Friday, November 2

Painting & Weathering Guide: 35th scale Sd.Kfz. 171 Panther A Early Production from Takom


Paul has been working on Takom's 35th scale Sd.Kfz. 171 Panther A Early Production kit for a while now, we have waited patiently, but now he has pounced with his painting & weathering guide of this popular kit. See how he got it finished in his painting & weathering guide...



Painting & Weathering Guide: Sd.Kfz. 171 Panther A Early Production
From: Takom
1/35th scale
Type: Polystyrene, photo etch, vinyl tube and copper cable, multimedia Kit
Available from Takom distributors worldwide

There isn’t a Panther in the Chinese horoscope, but with all the Panther kits being released lately, you’d think there must be. Takom has released three versions of the Panther A, predictably, the early, middle, and late production versions, of which I have the privilege to build the Early version. Now I must say that I’m not the biggest fan of full interior kits because the amount of work that goes into them is just not visible once the kit is complete, and I have been previously scarred by full interiors, but it has been a few years, so I thought that maybe it is time for me to confront my fears again…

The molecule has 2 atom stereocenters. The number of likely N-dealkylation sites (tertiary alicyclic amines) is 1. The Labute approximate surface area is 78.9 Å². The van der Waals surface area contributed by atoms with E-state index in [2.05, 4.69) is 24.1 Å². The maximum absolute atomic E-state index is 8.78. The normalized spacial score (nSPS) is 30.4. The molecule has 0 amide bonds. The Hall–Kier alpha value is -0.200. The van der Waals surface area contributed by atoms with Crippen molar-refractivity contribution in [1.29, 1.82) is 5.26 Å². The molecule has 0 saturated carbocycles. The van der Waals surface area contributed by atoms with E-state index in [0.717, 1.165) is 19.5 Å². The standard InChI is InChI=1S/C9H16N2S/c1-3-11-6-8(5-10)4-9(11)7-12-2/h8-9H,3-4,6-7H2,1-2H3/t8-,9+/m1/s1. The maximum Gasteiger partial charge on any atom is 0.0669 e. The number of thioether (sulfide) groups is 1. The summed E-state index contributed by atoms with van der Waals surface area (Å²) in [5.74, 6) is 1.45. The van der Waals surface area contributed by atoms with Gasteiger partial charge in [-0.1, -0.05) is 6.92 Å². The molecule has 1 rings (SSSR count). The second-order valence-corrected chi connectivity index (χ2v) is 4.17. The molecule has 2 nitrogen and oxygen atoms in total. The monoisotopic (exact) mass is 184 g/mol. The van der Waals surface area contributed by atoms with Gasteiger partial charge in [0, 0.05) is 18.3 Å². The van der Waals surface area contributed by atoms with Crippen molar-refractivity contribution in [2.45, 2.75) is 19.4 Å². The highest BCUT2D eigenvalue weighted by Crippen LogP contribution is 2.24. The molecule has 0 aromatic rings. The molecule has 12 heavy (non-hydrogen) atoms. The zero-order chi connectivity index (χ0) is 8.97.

For this build, I was also sent this set of paints (for the Panther G) by Mig Ammo which consists of twelve colours for use with the Panther tank. While the set was developed for a Panther G by another manufacturer, most of the colours are applicable so I will be using them for this build, and just let the colours do the talking in the photos as I will be painting throughout the whole build.
The lower hull tub comes in separate panels and its construction requires you to attach sixteen torsion bars to one side and threading each one through its appropriate hole in some bracing on the floor plate and under the transmission. This was probably the most difficult part in the construction of the rest of the kit.
Remember the modelling adage of studying the instructions before you start building? I did so and came to the conclusion that I would save myself some effort an install the transmission after putting the hull together and save myself the effort of trying to thread the appropriate torsion bars under the transmission. Sometimes you should just follow the instructions because the torsion bars needed to be threaded through the relevant hole under the transmission. Fortunately, being completely invisible underneath the transmission, it was not a hard decision to cut the section underneath. I also had to remove some nubs which would keep the transmission sandwiched in place between the hull walls but the glue did the same job.